New Centers. In some cases, the enterprise customer wants to set up a new service delivery center or service architecture or infrastructure. It may enlist the assistance of a service provider in the design of the operations, procurement of the necessary equipment, real estate and technology, and in the recruitment, hiring and training of the personnel for the new service delivery center.
BOT vs. BOOT. To address such situations, outsourcing planners have learned from project financing the structures for “build-operate-transfer” (“BOT”) and “build-own-operate-transfer” (“BOOT”) models. They are essentially identical.
- Common Elements: In each case, the enterprise customer gets access to technology, expertise, knowledge and operating capital. In each model, the service provider assembles the people, the processes and the technology and then provides services as an outsourcer under the classic outsourcing model. At the agreed time, the service provider transfers the service delivery operation (including infrastructure) to the enterprise customer.
- BOOT: In the BOOT model, the enterprise customer also gets the benefit of the service provider’s financing of the capital expenses necessary to start a new service center or service delivery platform. In a pure BOOT, the service provider owns and finances the infrastructure in addition to managing it for a fee.
- BOT: In the BOT model, the enterprise customer provides the financing for the new infrastructure. In a pure BOT, the service provider does not own the infrastructure but is a concessionaire entitled to manage it for a fee that covers its operating expenses.
Time Lapse Scenario. Thus, where the enterprise customer wants help in building its own captive, the BOT or BOOT model provides a legal structure for the supplier to build and, for a time, manage the entire service delivery center before assigning it to the customer. This model reflects traditional project financing for building transportation infrastructure – such as highways, airports, bridges, tunnels and ports – for governments. In the public sector, BOT relationships are sometime called “public-private partnerships.” [LINK TO THAT PAGE = SEE BELOW]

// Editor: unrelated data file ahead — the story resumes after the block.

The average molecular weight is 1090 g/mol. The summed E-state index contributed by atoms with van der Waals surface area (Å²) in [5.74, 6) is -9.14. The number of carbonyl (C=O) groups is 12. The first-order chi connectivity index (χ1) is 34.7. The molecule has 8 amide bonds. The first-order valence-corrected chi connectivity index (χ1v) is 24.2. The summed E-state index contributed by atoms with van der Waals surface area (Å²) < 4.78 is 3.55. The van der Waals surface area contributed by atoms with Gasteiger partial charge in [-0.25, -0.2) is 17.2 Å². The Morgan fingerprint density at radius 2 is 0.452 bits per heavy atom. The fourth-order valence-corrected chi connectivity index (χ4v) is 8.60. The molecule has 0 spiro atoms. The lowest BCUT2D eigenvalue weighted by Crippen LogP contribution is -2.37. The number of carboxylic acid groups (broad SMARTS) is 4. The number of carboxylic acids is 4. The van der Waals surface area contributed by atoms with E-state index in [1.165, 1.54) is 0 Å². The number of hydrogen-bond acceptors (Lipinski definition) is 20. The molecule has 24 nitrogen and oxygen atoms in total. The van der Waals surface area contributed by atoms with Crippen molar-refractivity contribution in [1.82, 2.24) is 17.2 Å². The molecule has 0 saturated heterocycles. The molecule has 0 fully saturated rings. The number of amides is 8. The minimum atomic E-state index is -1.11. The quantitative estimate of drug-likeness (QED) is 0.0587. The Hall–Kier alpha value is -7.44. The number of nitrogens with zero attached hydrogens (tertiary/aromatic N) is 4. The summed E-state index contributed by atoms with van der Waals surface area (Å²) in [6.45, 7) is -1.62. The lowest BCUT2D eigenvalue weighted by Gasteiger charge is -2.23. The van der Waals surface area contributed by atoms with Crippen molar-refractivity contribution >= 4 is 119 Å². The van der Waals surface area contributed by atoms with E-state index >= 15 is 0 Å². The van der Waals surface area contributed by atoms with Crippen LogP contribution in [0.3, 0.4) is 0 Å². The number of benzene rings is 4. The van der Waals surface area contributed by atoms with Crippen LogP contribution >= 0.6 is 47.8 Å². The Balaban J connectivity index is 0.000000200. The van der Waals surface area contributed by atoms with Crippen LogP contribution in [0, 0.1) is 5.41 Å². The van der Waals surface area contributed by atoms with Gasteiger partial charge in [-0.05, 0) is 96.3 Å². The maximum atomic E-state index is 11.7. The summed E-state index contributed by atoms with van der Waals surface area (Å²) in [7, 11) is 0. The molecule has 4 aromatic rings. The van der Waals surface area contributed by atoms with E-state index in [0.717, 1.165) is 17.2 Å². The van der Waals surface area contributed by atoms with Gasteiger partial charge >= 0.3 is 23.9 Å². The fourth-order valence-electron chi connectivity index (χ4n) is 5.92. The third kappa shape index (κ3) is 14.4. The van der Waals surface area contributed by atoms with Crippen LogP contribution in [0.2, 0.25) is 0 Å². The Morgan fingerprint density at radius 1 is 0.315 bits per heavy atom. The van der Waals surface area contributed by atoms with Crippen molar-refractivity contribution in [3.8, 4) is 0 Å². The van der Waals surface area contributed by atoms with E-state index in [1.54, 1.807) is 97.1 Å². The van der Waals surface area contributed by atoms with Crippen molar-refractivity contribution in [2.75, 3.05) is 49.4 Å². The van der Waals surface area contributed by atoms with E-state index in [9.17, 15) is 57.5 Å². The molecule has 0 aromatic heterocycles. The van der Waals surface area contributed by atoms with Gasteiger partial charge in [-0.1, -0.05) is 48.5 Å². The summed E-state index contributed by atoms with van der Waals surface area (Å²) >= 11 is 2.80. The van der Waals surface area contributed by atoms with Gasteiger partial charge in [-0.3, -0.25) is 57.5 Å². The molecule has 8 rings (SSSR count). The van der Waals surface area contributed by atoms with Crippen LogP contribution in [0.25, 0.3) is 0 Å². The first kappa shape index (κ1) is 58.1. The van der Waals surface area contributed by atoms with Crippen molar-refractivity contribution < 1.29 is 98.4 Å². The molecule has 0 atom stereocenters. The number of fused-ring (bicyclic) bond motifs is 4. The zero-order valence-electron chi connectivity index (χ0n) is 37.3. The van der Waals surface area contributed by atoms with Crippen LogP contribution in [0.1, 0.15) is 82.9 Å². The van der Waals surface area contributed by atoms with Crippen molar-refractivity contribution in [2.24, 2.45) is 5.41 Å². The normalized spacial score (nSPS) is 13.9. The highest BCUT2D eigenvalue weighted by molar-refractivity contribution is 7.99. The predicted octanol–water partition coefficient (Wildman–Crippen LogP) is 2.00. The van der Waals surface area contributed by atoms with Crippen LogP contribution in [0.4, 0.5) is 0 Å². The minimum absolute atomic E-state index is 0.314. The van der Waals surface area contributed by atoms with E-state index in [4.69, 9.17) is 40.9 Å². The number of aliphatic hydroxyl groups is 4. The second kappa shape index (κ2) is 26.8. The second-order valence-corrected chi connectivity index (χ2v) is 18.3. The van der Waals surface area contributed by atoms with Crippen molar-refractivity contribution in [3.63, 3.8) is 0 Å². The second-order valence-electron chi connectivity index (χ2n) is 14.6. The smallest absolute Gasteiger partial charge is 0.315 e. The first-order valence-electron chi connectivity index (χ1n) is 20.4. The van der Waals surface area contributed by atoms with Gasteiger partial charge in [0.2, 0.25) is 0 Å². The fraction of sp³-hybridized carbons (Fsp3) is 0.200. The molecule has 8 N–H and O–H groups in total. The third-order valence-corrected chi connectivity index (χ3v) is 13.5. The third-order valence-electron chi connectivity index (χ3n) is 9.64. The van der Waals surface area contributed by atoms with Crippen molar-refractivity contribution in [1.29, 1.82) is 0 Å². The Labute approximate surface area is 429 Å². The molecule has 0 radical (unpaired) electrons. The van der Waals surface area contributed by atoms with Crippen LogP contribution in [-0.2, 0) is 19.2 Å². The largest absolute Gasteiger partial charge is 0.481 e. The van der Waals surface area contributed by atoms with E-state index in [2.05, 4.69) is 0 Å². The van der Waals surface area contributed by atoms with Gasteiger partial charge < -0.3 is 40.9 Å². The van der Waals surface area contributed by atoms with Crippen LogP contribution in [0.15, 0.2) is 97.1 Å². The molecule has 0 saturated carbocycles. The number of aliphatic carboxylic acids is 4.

Accounting. An essential element of BOT is its cost accounting. The cost structure for BOT involves amortization of capital investment. The pricing structure will reflect this amortization if the service provider owns any physical assets, license agreements or real property used for service delivery.
Advantages. The BOT and BOOT models offer several advantages to the enterprise customer. It saves:
- time because the service provider is presumably more expert at assembling the infrastructure and obtaining local regulatory consents;
- money (and maybe market share) because the benefits of the new infrastructure can be enjoyed sooner;
- effort because the service provider is performing the effort, presumably at lower salaries.
Disadvantages. The BOT and BOOT models have certain drawbacks for the enterprise customer.
- Additional costs are incurred to pay a profit to the service provider for the value of its know-how and time in assembling the service delivery infrastructure.
- Tie-in effects arise, since the enterprise customer commits to work with the particular service provider (as in any class outsourcing model) and cannot escape for low switching costs until the service provider’s investment is amortized or recaptured.
- Inflexibility results from the enterprise customer’s commitment to purchase the infrastructure, whether up front, by imputed self-amortizing “mortgage” payments or at the end. This ties up the enterprise customer’s capital and credit, unless the enterprise customer can structure the financial risk so that the service provider retains ownership until the customer exercises, in effect, a call option to acquire the service center infrastructure.
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